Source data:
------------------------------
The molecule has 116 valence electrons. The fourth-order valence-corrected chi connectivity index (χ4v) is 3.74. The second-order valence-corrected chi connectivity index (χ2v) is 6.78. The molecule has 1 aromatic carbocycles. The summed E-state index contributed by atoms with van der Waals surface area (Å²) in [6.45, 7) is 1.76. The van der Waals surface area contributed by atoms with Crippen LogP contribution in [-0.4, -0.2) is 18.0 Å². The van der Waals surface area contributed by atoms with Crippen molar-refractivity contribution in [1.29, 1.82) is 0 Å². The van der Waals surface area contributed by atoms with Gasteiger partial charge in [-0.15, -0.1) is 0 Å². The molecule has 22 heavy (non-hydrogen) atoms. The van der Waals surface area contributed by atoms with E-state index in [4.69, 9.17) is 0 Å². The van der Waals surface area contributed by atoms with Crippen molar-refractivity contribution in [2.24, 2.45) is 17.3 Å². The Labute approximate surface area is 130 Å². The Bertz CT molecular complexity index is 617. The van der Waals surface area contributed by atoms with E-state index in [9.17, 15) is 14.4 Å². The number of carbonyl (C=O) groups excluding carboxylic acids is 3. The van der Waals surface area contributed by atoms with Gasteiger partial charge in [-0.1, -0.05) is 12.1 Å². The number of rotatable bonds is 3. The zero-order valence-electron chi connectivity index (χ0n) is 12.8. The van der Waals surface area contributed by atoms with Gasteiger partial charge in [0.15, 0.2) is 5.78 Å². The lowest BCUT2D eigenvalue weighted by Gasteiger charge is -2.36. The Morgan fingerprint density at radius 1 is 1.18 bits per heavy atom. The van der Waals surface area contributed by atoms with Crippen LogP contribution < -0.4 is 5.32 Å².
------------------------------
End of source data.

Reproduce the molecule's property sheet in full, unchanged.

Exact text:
The molecule has 116 valence electrons. The fourth-order valence-corrected chi connectivity index (χ4v) is 3.74. The second-order valence-corrected chi connectivity index (χ2v) is 6.78. The molecule has 1 aromatic carbocycles. The summed E-state index contributed by atoms with van der Waals surface area (Å²) in [6.45, 7) is 1.76. The van der Waals surface area contributed by atoms with Crippen LogP contribution in [-0.4, -0.2) is 18.0 Å². The van der Waals surface area contributed by atoms with Crippen molar-refractivity contribution in [1.29, 1.82) is 0 Å². The van der Waals surface area contributed by atoms with Gasteiger partial charge in [-0.15, -0.1) is 0 Å². The molecule has 22 heavy (non-hydrogen) atoms. The van der Waals surface area contributed by atoms with E-state index in [4.69, 9.17) is 0 Å². The van der Waals surface area contributed by atoms with Crippen molar-refractivity contribution in [2.24, 2.45) is 17.3 Å². The Labute approximate surface area is 130 Å². The Bertz CT molecular complexity index is 617. The van der Waals surface area contributed by atoms with E-state index in [9.17, 15) is 14.4 Å². The number of carbonyl (C=O) groups excluding carboxylic acids is 3. The van der Waals surface area contributed by atoms with Gasteiger partial charge in [-0.1, -0.05) is 12.1 Å². The number of rotatable bonds is 3. The zero-order valence-electron chi connectivity index (χ0n) is 12.8. The van der Waals surface area contributed by atoms with Gasteiger partial charge in [0.15, 0.2) is 5.78 Å². The lowest BCUT2D eigenvalue weighted by Gasteiger charge is -2.36. The Morgan fingerprint density at radius 1 is 1.18 bits per heavy atom. The van der Waals surface area contributed by atoms with Crippen LogP contribution < -0.4 is 5.32 Å².